Don’t you wish the weekends lasted 5 days and the work week / school week lasted two? Well, on second thought, I may get way less done if the school week only lasted two days. Scratch all that. Ha. Anyways, I thought I would do a post with all the details about enlarging a window. I shared a blog post on how to mud drywall so you kinda got a sneak peek of the window. Today, I’ll share what was involved and a general estimate of what this type of thing runs. I’m always curious about how much things cost and whether or not different ideas are even possible… So, hopefully this will help out those of you who are curious about enlarging a window.
Before we dive in to how to install a larger window in a brick house and the process behind making a window opening bigger, let’s look at the before!
It’s kinda crazy how good that kitchen looks when I’m looking at a construction zone in our current kitchen.
But let me tell you, after all the ups and downs… I’m so happy with the direction of the kitchen.
Enlarging a Window Opening
Ok, so let’s talk more about enlarging a window opening.
See the metallic tape? That’s roughly the size that we ordered and had installed. The only difference is that we did have the window centered above the sink. Who doesn’t center a window and a sink? I think that’s so random that the original builder would place a window over a sink and not center it.
The original window size was 38” x 36″ and the new window is 70” x 36″.
We specifically wanted a window that would match with the existing windows in our house. I really liked the idea of a french casement. We would like to be able to hand bbq stuff in or out the windows and also possibly add a bar on the outside of the window on the patio.
We ordered a french casement and it arrived without my brass hardware. Two weeks went by with calls and issues and finally I find out that this specific window can’t be ordered with brass hardware. To get the brass hardware in the size/type of window… it would be another $1000. What? No thank you. So, I took the window that came in (with white hardware) and the antique bronze hardware (extra $50) was ordered.
The construction guys were here about 3.5 days! Crazy, right? To take the window out in the first place they put a support beam up about 4 ft in from the original window.
Then, they took the old window out and all the drywall (poor Luke… he ended up doing part of the window wall and he didn’t need to!).
After they got the window out, they rerouted plumbing lines and electrical lines so that the new window could fit in.
Next came the brick work. The construction guys tacked in a piece of plywood so that the brick dust didn’t get everywhere. Taking brick out is quite the job! Apparently our brick length can’t be sourced, so the guys were super careful to preserve the brick upon demolition because they knew they would have to reuse it.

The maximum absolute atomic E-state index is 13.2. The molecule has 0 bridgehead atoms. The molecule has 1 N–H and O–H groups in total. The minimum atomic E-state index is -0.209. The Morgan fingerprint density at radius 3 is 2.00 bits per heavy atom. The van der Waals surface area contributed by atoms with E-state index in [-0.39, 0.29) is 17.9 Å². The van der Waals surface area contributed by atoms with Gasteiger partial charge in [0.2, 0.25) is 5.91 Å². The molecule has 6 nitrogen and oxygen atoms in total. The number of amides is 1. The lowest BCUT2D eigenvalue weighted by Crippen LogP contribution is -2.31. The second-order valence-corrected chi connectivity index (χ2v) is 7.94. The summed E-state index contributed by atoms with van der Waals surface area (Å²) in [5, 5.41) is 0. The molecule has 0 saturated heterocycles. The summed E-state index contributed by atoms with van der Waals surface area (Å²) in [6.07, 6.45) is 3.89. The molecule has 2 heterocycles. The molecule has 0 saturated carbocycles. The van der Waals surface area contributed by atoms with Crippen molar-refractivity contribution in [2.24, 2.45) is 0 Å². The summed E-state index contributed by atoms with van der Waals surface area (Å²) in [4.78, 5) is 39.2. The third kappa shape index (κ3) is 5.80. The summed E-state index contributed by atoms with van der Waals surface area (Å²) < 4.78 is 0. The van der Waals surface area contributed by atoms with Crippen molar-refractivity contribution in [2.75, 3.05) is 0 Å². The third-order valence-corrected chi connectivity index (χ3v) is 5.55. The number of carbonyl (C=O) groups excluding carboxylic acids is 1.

They exposed so much of the outside, that I asked how hard it would be to add some outdoor sconces. We had no backyard patio lights, so I knew it would be great to add something back there. They said it would be super simple, so I ran up to Lowes and grabbed some modern patio lights. For $12 and a modern style. They definitely work for now.
All the brick had to be put back in, the soldier-style casement had to be recreated and all the finish work on the outside had to be done. They got all of that done and I think we all were pretty happy. We had multiple issues getting the right window, so I’m sure they were happy to be closing in on the finish line for this job.
They finished the drywall mudding inside but it was not in the bid to trim out the inside of the window.
I’ll share a post, hopefully next week, on trimming out the window. I did it by myself, which I’m pretty proud of. At that time, I’ll also do a side-by-side comparison so that you can see the before/after. It’s kinda hard to get a visual when the window isn’t pretty yet.
Cost To Enlarge Window Opening
*I’m sharing the details on the cost of enlarging a window because I think it’s something that’s generally lacking on the web. A lot of times, I want to consider a new project like this one and just have no idea about what it will cost. So, hopefully this will help. Also, remember we live in MO which may run cheaper than what it would in the coastal states.
We ordered a fiberglass window in the french casement style and it was just over $875. The labor was right around $1400. This was a pretty big job and took two guys about 3.5 days to complete.
It was a big investment for us and one that we just weren’t sure about. In the end, we love our backyard view and we love getting great light, so we decided to go for it. We LOVE the new window and think that it’s really going to be the focal point of the kitchen.
See the full kitchen reveal for all the details on how it all came together!
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